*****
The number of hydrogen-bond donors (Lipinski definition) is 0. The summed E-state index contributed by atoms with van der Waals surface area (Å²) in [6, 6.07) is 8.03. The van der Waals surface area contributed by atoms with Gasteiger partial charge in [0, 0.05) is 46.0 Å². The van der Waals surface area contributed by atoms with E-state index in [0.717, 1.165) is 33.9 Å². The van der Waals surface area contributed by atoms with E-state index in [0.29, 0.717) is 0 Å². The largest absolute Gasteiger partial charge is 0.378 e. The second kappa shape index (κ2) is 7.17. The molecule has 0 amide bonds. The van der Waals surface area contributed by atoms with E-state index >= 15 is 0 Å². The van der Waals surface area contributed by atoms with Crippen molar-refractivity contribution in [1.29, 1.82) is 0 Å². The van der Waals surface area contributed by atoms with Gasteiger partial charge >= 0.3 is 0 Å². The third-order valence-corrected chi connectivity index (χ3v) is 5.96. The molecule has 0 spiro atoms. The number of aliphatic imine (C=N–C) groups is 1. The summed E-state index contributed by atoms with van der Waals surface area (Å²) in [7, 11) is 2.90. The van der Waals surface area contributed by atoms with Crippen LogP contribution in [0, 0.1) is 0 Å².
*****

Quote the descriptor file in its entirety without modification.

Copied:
The number of hydrogen-bond donors (Lipinski definition) is 0. The summed E-state index contributed by atoms with van der Waals surface area (Å²) in [6, 6.07) is 8.03. The van der Waals surface area contributed by atoms with Gasteiger partial charge in [0, 0.05) is 46.0 Å². The van der Waals surface area contributed by atoms with E-state index in [0.717, 1.165) is 33.9 Å². The van der Waals surface area contributed by atoms with E-state index in [0.29, 0.717) is 0 Å². The largest absolute Gasteiger partial charge is 0.378 e. The second kappa shape index (κ2) is 7.17. The molecule has 0 amide bonds. The van der Waals surface area contributed by atoms with E-state index >= 15 is 0 Å². The van der Waals surface area contributed by atoms with Crippen molar-refractivity contribution in [1.29, 1.82) is 0 Å². The van der Waals surface area contributed by atoms with Gasteiger partial charge >= 0.3 is 0 Å². The third-order valence-corrected chi connectivity index (χ3v) is 5.96. The molecule has 0 spiro atoms. The number of aliphatic imine (C=N–C) groups is 1. The summed E-state index contributed by atoms with van der Waals surface area (Å²) in [7, 11) is 2.90. The van der Waals surface area contributed by atoms with Crippen LogP contribution in [0, 0.1) is 0 Å².